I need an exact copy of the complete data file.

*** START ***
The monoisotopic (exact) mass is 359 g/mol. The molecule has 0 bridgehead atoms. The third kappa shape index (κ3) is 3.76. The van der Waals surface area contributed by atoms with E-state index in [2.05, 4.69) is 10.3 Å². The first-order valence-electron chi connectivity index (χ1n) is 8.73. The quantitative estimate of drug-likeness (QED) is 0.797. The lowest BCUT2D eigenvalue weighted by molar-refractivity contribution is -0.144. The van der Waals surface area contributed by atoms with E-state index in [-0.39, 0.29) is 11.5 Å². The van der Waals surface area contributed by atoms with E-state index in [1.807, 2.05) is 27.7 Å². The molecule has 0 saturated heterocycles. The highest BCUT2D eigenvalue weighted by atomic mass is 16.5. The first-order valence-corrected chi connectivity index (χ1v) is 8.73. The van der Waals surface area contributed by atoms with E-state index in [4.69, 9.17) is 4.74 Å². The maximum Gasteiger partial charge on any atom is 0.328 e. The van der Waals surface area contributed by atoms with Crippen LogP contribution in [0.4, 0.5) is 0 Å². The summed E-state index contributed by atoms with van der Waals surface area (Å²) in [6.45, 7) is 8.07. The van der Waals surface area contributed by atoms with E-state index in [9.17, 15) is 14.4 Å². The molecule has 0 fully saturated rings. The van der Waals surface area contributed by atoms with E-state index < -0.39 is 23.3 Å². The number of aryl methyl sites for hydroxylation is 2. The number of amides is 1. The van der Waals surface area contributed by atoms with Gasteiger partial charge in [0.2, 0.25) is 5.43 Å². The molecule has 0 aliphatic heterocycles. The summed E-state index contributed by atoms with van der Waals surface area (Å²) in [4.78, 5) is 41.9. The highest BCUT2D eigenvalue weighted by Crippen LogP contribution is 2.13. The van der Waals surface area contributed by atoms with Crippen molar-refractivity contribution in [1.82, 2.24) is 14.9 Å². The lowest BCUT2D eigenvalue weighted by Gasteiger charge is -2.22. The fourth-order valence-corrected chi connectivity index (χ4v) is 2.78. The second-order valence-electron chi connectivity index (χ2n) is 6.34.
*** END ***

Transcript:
The monoisotopic (exact) mass is 359 g/mol. The molecule has 0 bridgehead atoms. The third kappa shape index (κ3) is 3.76. The van der Waals surface area contributed by atoms with E-state index in [2.05, 4.69) is 10.3 Å². The first-order valence-electron chi connectivity index (χ1n) is 8.73. The quantitative estimate of drug-likeness (QED) is 0.797. The lowest BCUT2D eigenvalue weighted by molar-refractivity contribution is -0.144. The van der Waals surface area contributed by atoms with E-state index in [-0.39, 0.29) is 11.5 Å². The van der Waals surface area contributed by atoms with E-state index in [1.807, 2.05) is 27.7 Å². The molecule has 0 saturated heterocycles. The highest BCUT2D eigenvalue weighted by atomic mass is 16.5. The first-order valence-corrected chi connectivity index (χ1v) is 8.73. The van der Waals surface area contributed by atoms with E-state index in [4.69, 9.17) is 4.74 Å². The maximum Gasteiger partial charge on any atom is 0.328 e. The van der Waals surface area contributed by atoms with Crippen LogP contribution in [0.4, 0.5) is 0 Å². The summed E-state index contributed by atoms with van der Waals surface area (Å²) in [6.45, 7) is 8.07. The van der Waals surface area contributed by atoms with E-state index in [9.17, 15) is 14.4 Å². The molecule has 0 fully saturated rings. The van der Waals surface area contributed by atoms with E-state index < -0.39 is 23.3 Å². The number of aryl methyl sites for hydroxylation is 2. The number of amides is 1. The van der Waals surface area contributed by atoms with Gasteiger partial charge in [0.2, 0.25) is 5.43 Å². The molecule has 0 aliphatic heterocycles. The summed E-state index contributed by atoms with van der Waals surface area (Å²) in [4.78, 5) is 41.9. The highest BCUT2D eigenvalue weighted by Crippen LogP contribution is 2.13. The van der Waals surface area contributed by atoms with Crippen molar-refractivity contribution in [1.82, 2.24) is 14.9 Å². The lowest BCUT2D eigenvalue weighted by Gasteiger charge is -2.22. The fourth-order valence-corrected chi connectivity index (χ4v) is 2.78. The second-order valence-electron chi connectivity index (χ2n) is 6.34.